It is impossible to fully eliminate this debt. However, IT service providers are much more capable to address this, as its absence represents the competitive advantage in a market that is constantly enriched with new features. Investing in an agile Cloud infrastructure is both a way to use the state-of-the-art technologies, and a way to better serve our customers.

84% of IT departments carry out infrastructure modernization projects and Cloud adoption around the needs of the applications from previous generations. Instead, the organizations in which the IT department operates as a service provider adopt a modern portfolio of services and applications.

The key link between the IT departments operating as a service provider and commercial service providers is given not by the technology or processes used, not even by the level of investments, but by the exposure to a set of partners and concepts as diverse as possible, which they could use in solving operational problems.

For us, searching for ways to reduce technical debt involves coordination, alignment and integration with other technology partners, both technically, and organizationally. The agility of the infrastructure can only be put into practice if the entire business supported by it keeps up with these changes.

For the future, Cloud will not be just a technology. Cloud is already a concept influencing relationships in organizations. The shift towards a “service” oriented thinking, which ensures an atomization of activities so that they are coupled, decoupled, changed or optimized according to the needs of a company, is reflected in the emergence of “anything as a service”, from the ordinary IaaS, PaaS or SaaS, to GaaS (Game-as-a-Service), FaaS (Farming-as-a-Service) or MaaS (Mobility-as-a-Service).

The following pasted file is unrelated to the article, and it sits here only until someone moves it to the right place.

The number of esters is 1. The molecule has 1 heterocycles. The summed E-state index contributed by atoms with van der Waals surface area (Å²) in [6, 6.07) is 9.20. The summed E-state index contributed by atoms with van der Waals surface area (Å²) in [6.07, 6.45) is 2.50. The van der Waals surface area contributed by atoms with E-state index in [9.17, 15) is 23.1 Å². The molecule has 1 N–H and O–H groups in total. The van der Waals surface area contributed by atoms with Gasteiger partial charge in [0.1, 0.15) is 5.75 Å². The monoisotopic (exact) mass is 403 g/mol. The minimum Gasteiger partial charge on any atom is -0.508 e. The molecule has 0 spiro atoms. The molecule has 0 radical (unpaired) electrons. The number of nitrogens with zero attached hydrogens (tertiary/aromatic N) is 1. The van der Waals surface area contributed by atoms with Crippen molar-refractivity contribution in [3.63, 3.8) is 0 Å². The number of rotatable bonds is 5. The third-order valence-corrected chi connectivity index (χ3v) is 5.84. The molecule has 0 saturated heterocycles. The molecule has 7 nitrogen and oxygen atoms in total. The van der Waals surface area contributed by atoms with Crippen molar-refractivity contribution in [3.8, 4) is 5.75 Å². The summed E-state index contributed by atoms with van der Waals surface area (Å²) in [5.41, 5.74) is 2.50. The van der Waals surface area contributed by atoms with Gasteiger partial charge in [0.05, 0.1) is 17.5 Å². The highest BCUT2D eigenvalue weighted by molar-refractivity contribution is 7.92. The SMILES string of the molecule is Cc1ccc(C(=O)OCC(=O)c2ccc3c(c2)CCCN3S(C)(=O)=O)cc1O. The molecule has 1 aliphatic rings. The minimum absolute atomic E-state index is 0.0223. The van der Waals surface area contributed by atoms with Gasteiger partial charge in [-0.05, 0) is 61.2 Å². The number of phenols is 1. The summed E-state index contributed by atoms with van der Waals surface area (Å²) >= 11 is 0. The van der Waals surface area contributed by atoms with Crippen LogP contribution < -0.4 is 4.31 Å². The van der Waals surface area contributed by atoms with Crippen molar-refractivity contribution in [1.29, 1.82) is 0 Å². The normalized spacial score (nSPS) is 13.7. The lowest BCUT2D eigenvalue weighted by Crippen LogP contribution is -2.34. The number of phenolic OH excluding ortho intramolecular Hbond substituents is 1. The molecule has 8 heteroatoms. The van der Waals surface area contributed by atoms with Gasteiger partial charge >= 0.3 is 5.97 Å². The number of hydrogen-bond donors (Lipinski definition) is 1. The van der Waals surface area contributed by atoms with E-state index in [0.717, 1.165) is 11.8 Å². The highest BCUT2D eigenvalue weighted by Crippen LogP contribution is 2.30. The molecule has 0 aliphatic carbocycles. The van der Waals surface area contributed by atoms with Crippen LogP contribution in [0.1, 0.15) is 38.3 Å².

An entire ecosystem of companies specializing in DevOps, Big Data, Machine Learning, Security, High Performance Computing or Mobility revolves around the “Cloud” cloud. Each of them has, in addition to a possible solution, a possible innovation that in a few years could become a standard. But, more than anything, they are changing the way we conduct our business, allowing us to see more and more aggregated parts of the organization that can be improved as a service. And that means the beginning of agility.

 

GTS provides complete Cloud infrastructure solutions, by understanding the need to keep costs under control, and also to align with the existing capabilities supporting digital businesses.

  • Virtual Hosting Environment provides access to significant computing resources in a “pay-as-you-go” manner
  • Virtual Private Server is an easy-to-manage solution that provides a completely independent environment
  • Dedicated Storage is a solution managed for accessing and storing data, for any type of connectivity

 

* The data in this article were provided by IDC Romania

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Malina Postolache